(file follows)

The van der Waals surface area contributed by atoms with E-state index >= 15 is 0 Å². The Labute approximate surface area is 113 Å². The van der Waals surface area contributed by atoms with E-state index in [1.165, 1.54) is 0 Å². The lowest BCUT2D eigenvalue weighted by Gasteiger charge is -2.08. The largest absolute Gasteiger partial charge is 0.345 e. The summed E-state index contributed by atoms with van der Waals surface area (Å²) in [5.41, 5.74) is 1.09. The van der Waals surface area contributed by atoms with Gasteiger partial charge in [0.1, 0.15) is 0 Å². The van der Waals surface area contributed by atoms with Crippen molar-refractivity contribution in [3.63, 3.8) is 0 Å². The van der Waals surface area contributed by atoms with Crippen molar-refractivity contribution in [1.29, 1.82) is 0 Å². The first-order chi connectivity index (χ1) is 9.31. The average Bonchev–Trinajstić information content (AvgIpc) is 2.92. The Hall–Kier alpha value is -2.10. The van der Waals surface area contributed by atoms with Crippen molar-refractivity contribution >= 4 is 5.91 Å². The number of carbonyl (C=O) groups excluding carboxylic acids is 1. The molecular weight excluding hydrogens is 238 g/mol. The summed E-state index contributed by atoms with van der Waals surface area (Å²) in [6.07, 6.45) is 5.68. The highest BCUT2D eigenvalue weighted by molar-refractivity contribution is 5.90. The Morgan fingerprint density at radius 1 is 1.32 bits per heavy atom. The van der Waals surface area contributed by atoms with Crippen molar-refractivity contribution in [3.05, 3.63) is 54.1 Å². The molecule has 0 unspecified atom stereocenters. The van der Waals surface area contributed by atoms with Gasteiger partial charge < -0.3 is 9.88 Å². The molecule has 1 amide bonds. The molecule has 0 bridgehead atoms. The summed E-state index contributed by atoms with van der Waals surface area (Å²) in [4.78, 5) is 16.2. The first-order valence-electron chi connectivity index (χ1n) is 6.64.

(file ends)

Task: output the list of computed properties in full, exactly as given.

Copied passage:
The van der Waals surface area contributed by atoms with E-state index >= 15 is 0 Å². The Labute approximate surface area is 113 Å². The van der Waals surface area contributed by atoms with E-state index in [1.165, 1.54) is 0 Å². The lowest BCUT2D eigenvalue weighted by Gasteiger charge is -2.08. The largest absolute Gasteiger partial charge is 0.345 e. The summed E-state index contributed by atoms with van der Waals surface area (Å²) in [5.41, 5.74) is 1.09. The van der Waals surface area contributed by atoms with Gasteiger partial charge in [0.1, 0.15) is 0 Å². The van der Waals surface area contributed by atoms with Crippen molar-refractivity contribution in [3.63, 3.8) is 0 Å². The van der Waals surface area contributed by atoms with Crippen molar-refractivity contribution in [1.29, 1.82) is 0 Å². The first-order chi connectivity index (χ1) is 9.31. The average Bonchev–Trinajstić information content (AvgIpc) is 2.92. The Hall–Kier alpha value is -2.10. The van der Waals surface area contributed by atoms with Crippen molar-refractivity contribution >= 4 is 5.91 Å². The number of carbonyl (C=O) groups excluding carboxylic acids is 1. The molecular weight excluding hydrogens is 238 g/mol. The summed E-state index contributed by atoms with van der Waals surface area (Å²) in [6.07, 6.45) is 5.68. The highest BCUT2D eigenvalue weighted by molar-refractivity contribution is 5.90. The Morgan fingerprint density at radius 1 is 1.32 bits per heavy atom. The van der Waals surface area contributed by atoms with Crippen molar-refractivity contribution in [3.05, 3.63) is 54.1 Å². The molecule has 0 unspecified atom stereocenters. The van der Waals surface area contributed by atoms with Gasteiger partial charge < -0.3 is 9.88 Å². The molecule has 1 amide bonds. The molecule has 0 bridgehead atoms. The summed E-state index contributed by atoms with van der Waals surface area (Å²) in [4.78, 5) is 16.2. The first-order valence-electron chi connectivity index (χ1n) is 6.64.